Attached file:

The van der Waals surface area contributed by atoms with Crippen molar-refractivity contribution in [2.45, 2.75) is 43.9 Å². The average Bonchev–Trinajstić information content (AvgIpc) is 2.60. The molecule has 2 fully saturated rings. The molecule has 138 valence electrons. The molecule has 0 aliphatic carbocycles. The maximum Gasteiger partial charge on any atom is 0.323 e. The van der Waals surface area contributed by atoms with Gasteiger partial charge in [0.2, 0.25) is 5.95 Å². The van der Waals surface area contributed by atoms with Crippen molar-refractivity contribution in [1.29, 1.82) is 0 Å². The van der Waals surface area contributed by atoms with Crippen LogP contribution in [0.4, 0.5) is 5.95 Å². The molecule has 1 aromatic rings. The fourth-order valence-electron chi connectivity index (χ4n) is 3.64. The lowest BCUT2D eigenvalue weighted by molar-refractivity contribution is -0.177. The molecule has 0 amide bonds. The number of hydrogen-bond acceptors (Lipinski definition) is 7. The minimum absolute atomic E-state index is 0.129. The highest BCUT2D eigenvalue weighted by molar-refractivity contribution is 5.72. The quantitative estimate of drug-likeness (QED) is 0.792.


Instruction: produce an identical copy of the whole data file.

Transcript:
The van der Waals surface area contributed by atoms with Crippen molar-refractivity contribution in [2.45, 2.75) is 43.9 Å². The average Bonchev–Trinajstić information content (AvgIpc) is 2.60. The molecule has 2 fully saturated rings. The molecule has 138 valence electrons. The molecule has 0 aliphatic carbocycles. The maximum Gasteiger partial charge on any atom is 0.323 e. The van der Waals surface area contributed by atoms with Gasteiger partial charge in [0.2, 0.25) is 5.95 Å². The van der Waals surface area contributed by atoms with Crippen molar-refractivity contribution in [1.29, 1.82) is 0 Å². The van der Waals surface area contributed by atoms with Crippen LogP contribution in [0.4, 0.5) is 5.95 Å². The molecule has 1 aromatic rings. The fourth-order valence-electron chi connectivity index (χ4n) is 3.64. The lowest BCUT2D eigenvalue weighted by molar-refractivity contribution is -0.177. The molecule has 0 amide bonds. The number of hydrogen-bond acceptors (Lipinski definition) is 7. The minimum absolute atomic E-state index is 0.129. The highest BCUT2D eigenvalue weighted by molar-refractivity contribution is 5.72. The quantitative estimate of drug-likeness (QED) is 0.792.